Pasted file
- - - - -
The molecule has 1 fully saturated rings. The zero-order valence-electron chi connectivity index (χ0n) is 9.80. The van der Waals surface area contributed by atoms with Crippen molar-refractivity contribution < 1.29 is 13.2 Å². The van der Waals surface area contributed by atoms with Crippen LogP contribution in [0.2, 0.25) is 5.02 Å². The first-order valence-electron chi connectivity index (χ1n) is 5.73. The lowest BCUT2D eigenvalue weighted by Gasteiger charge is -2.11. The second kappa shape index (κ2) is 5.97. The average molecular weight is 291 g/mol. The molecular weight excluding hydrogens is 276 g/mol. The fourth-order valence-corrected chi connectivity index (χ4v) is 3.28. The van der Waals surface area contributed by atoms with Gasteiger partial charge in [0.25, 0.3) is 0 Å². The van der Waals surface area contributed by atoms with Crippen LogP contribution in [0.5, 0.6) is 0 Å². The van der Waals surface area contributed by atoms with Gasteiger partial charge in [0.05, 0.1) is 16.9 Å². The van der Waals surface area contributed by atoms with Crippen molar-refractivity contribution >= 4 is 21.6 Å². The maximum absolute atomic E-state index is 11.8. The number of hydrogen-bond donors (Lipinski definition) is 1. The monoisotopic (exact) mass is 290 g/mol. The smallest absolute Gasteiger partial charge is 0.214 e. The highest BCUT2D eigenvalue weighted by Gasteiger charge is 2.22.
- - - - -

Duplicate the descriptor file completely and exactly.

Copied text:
The molecule has 1 fully saturated rings. The zero-order valence-electron chi connectivity index (χ0n) is 9.80. The van der Waals surface area contributed by atoms with Crippen molar-refractivity contribution < 1.29 is 13.2 Å². The van der Waals surface area contributed by atoms with Crippen LogP contribution in [0.2, 0.25) is 5.02 Å². The first-order valence-electron chi connectivity index (χ1n) is 5.73. The lowest BCUT2D eigenvalue weighted by Gasteiger charge is -2.11. The second kappa shape index (κ2) is 5.97. The average molecular weight is 291 g/mol. The molecular weight excluding hydrogens is 276 g/mol. The fourth-order valence-corrected chi connectivity index (χ4v) is 3.28. The van der Waals surface area contributed by atoms with Gasteiger partial charge in [0.25, 0.3) is 0 Å². The van der Waals surface area contributed by atoms with Crippen LogP contribution in [0.5, 0.6) is 0 Å². The van der Waals surface area contributed by atoms with Gasteiger partial charge in [0.05, 0.1) is 16.9 Å². The van der Waals surface area contributed by atoms with Crippen molar-refractivity contribution >= 4 is 21.6 Å². The maximum absolute atomic E-state index is 11.8. The number of hydrogen-bond donors (Lipinski definition) is 1. The monoisotopic (exact) mass is 290 g/mol. The smallest absolute Gasteiger partial charge is 0.214 e. The highest BCUT2D eigenvalue weighted by Gasteiger charge is 2.22.